But I will admit, when I've had such a profound and dramatic experience with the 12-Steps, it is difficult to sit an listen to the griping of sour people who could find every flaw in paradise if they were given the opportunity.  Recovery really involves one crucial decision.  The decision to get well regardless of the circumstances, regardless of the inadequacies of the world, and for no other reason than the desire to be healthy by ones own definition of the word.

  7. jeanette Dec 13, 2016 - 07:04 PM


    I was unaware that there were other options.  I allowed myself to be brainwashed because I was vulnerable.  That's the key to the problems.  Rehabs in general don't inform others of what their options are.  They say you have to go to AA.  If you don't get AA, then there is something wrong with you.  They don't say, "well maybe AA is not for you and here is your other options."

        I do feel foolish because it took me so long to research what my other options were.  I believed in the system, which told me that AA was my only option. When I verbalized what I felt about the program that didn't work for me, I was put down.  Since sponsors tend to be people who believe in AA and do not recognize other options, they told me that I was the one with the problem.  If sponsors had any awareness that AA might not be for everyone and they really wanted to help people, they could of guided me to other options or at the very least not blame everything on me.

         I notice you said it was "my fault."  This is very typical of a AA member.  It is not my fault.  AA failed me, I didn't fail AA.  My fault only lie in the fact that I believed what I was being told by the rehab industry and AA which was "if you don't get the program, if you don't work the steps, or if you work the steps and don't have this miraculous transformation, then something is wrong with you."  This is utter bull*#@%.  My insurance company paid the rehabs a lot of money to basically push this  pack of lies.  That lie is "AA is perfect, if you don't get it it's your fault."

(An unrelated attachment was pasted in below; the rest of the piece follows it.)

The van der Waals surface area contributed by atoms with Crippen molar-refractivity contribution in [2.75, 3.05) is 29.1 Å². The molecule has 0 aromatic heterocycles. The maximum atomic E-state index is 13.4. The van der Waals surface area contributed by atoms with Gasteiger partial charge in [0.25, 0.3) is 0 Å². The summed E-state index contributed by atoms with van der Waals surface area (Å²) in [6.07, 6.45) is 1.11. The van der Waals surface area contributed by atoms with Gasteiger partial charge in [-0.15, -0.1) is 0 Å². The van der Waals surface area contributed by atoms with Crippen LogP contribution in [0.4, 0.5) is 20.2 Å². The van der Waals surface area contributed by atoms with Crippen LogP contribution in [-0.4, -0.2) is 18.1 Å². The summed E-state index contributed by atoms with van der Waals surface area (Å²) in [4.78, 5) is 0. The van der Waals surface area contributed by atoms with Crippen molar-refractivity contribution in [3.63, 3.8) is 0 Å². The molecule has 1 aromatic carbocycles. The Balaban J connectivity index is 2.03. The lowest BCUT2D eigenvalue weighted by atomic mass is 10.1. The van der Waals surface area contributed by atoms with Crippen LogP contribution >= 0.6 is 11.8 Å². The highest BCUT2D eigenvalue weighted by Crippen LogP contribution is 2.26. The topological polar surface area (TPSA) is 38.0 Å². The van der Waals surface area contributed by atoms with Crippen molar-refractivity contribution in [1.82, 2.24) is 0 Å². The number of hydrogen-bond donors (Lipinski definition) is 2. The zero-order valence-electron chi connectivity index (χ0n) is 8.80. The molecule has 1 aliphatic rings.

There will come a day when other options will be required by law to be presented by the rehabs.  These rehabs that push nothing but AA are unethical.  They have an ethical obligation to provide clients with ALL the options.


  8. Kevin Dec 09, 2016 - 03:48 PM
    I am amazed at the comments by Jeanette. If you felt AA wasn't for you then why did you continue to go? I can understand trying something and not liking it but why would you stay to the point where you felt "traumatized"? A little dramatic are ya? Traumatized is a strong word and I seriously doubt if it applies here. Even if it does it sounds to me like it was your own fault. You say you don't believe in God and prayer, well guess what, that's probably not the process for you then. That's ultimately what AA and the twelve steps are about. Building a relationship with a Higher Power. If one is not open to that then you should probably try something else. Perhaps the "do nothing" approach you mentioned. Good luck with that by the way. But I sure don't understand why you would act so confused and "traumatized" by being "shunned" after you went to a group and basically rebelled against everything the program stands for and everything they asked you to do. I mean what did you expect? Like I said, I understand trying something and not liking it but it's your own fault you continued to go and receive the treatment you say you received. You disrespected the fellowship and there's no excuse for you not leaving sooner than you did.